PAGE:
It’s a Girl! is a documentary that exposes the issue of gendercide, “the systematic elimination of a gender group, usually females” (It’s a Girl! Discussion + Action Guide), particularly in India and China due to the enormous size of their population. The documentary was broken into two parts: the first explained the matter in India and the second part was in China. In India the main issue was the dowry system while in China it was the one child policy; these two issues contribute to the cause of gendercide.
The film showed a great emphasis on the problem of gendercide being a strong cause of the devaluation of women in these certain societies. One important problem that is caused by this is the ratios of men to women in both countries today. I believe the film depicted a great message that supported the claims of the interviews of the mothers, which was presented in an emotional appeal. Also, there were many statistics that were offered in support of the argument as well. The main argument of the film is that girls are a liability to their families and boys are assets.
This is a problem in India because of their dowry system; women are being devalued and turned into properties and objects, thus causes the reoccurring act of gendercide. A common Hindi saying that was mentioned in the documentary was, “daughters are someone else’s property” (It’s a Girl! ). This portrays the alliance theory by Claude Levi-Strauss. The dowry system, gift giving, in India resembles this theory due to the fact that it makes “men turn women into sex objects whose exchange, as wives, cements the alliances among men” (Kimmel 66).
The problem in China is the same ideology/argument but with the one child policy instead, and mothers are forced to have abortions. According to the statistics provided in the film, for every 140 males born in China now, 100 females are born. The distorted sex ratio causes much harm such as sex trafficking, child brides, and bare branches. Also, it was mentioned that there are 37 million more men than women in China; these men, bare branches, are having a difficult time finding wives inside China (It’s a Girl! ).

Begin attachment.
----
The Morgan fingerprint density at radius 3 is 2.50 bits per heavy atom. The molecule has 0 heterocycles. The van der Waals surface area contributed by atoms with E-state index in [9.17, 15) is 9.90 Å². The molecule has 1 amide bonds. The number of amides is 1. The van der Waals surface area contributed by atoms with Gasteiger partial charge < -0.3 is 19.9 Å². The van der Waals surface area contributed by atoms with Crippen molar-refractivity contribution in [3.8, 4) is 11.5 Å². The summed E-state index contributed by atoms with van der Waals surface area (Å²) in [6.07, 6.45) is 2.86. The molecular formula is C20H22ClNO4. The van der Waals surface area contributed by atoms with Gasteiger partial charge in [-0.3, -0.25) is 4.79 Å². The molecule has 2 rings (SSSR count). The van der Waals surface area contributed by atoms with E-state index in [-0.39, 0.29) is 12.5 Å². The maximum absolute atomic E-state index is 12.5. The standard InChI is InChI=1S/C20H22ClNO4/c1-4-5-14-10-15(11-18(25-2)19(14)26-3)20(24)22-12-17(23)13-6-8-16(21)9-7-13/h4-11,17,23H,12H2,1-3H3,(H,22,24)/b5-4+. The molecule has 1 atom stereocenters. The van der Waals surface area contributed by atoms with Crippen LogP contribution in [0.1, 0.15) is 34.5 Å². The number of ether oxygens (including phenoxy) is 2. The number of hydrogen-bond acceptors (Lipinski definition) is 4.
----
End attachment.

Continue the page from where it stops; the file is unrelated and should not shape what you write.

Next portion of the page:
According to Johnson, these two societies have a patriarchy system where it’s male denominated, male identified, and male centered (Johnson 90). If women were devalued from the moment they are born then they would suffer from discrimination later on, simply because they were never seen as the same or equal to men but always as less. The film provides many pieces of evidence such as interviews of current cases of families who have been through the issue of gendercide, both in India and in China.
In the interview of the Indian mother, Dr. Mitu Khurana, who was pregnant with girl twins, explained how she was threatened to abort her babies by her husband and inlaws. She managed to escape from that environment and started a campaign to raise awareness on th interview of the Chinese family, they explained how difficult it was to have more than one child, especially if it wasn’t a boy. They talked about their hardships and struggles of leaving their girls with family members in order to keep everyone safe from the communist government due to how strong the one child policy was enforced.
The film was mainly directed to feminists and activists who fight for the value and the lives of women. It was made to raise awareness for that specific audience to take action and make a change. The documentary was extremely difficult to watch and I had to stop it a few times. The reason behind that wasn’t because it was hard to follow, in fact, the film was displayed in a clear manner and it was very easy to follow, but because I simply couldn’t handle what I was watching. I became very frustrated and angry when the mothers explained the methods of killing the baby girls.
I wasn’t only angry about that but at the fact that they were laughing while being interviewed as if it was something to joke about, even though this is socially acceptable in India. I ended up finishing the film for the sake of this paper and most importantly for those 200 million girls who are missing. Even though the film was very challenging to watch, I highly believe that the film projected a worthy and an upstanding argument of how gendercide is a strong cause of the devaluation of women in India and China. I immensely recommend everyone, not only feminists, to watch this documentary.
It has opened my eyes and now I’m aware of this issue that happens throughout the world and not only India and China. What I enjoyed the most out of the film is that in the end it lists things you can do to take action against gendercide such as: joining a petition to be a world leader, saving a girl by donating money, and by spreading the message which is what I’m doing in class. Overall, I give this documentary 10 out of 10, and the reason behind that is that the curator did a great job of making a great point and by delivering it in a very nice and presentable way.